(Rant: Around here there is an obvious difference in style between city folk and country folk. City folk have all had lessons in English while country folk have their own particular style,
I think that everybody can benefit from learning what generations of horsemen and women have discovered and distilled into a "style" or "best practices". From there, your own personal style will invariably develop, just as it would with driving a car or painting oil paintings.
Why limit yourself to the "family style", no matter how old it is, when you can learn a theory that has been assembled from the work of people who have thought about biomechanics, physics, human and equine physiology, etc.? True, Uncle Tom and Grandma Josephine may have hit upon the perfect recipe, but they may also have solidified some unproductive habits in their riding - because they could get by with it, and the horse didn't complain.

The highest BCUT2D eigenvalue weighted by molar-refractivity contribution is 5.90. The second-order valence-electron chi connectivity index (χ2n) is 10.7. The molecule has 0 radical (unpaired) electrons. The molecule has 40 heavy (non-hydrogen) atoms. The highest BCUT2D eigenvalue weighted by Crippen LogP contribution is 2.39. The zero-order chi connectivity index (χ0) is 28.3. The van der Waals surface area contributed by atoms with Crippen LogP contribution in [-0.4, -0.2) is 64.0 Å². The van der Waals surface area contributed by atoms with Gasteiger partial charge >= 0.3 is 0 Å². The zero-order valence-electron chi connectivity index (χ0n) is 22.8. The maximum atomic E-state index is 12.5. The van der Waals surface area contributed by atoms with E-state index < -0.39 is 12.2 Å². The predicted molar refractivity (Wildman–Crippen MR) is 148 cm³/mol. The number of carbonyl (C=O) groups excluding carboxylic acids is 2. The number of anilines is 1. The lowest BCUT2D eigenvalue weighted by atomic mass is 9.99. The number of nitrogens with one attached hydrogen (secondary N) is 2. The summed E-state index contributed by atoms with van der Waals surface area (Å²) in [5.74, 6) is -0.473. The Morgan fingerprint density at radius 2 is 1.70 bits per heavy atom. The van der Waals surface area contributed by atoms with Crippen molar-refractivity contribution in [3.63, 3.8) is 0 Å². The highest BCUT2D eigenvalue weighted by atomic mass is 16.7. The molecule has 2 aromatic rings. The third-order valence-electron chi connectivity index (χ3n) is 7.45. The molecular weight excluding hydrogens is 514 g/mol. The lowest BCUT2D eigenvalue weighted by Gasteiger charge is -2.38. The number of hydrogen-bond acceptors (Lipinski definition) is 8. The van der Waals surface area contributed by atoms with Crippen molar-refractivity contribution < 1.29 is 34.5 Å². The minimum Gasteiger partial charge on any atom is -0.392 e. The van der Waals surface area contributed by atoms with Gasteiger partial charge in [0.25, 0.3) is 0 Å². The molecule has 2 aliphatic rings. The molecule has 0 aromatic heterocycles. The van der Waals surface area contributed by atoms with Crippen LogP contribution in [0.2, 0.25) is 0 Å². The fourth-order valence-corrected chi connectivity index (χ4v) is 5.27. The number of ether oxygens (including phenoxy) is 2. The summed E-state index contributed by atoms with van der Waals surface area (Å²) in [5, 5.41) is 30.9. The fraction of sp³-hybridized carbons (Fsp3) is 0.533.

In any case, on OP's subject of "tack and style", I personally use a close-contact saddle because I like how it allows me to "plug into the horse". Stability is provided by my hip adductor muscles. Still, when the horse is relaxed and we are at the walk in easy terrain, she can do with her head whatever she wants, as the reins will be slack. "Rein contact" to us means: "Stay focused now!"
Also, while cantering on twists and turns, I push with my legs, and the hands stay in "a small box" over the withers. It is no use if the head looks left and the shoulders go straight.
My thighs are solid on the knee pads of the saddle, but my calves better stay relaxed, or I'll have a very fast horse very quickly. My stirrups are shorter than for dressage, but longer than for jumping. I need to have long legs for stability, but bent knees for two-point and posting.
I once went on a western-tack trail ride, and I didn't feel like I was on the horse. I felt like I was on a chair on a horse.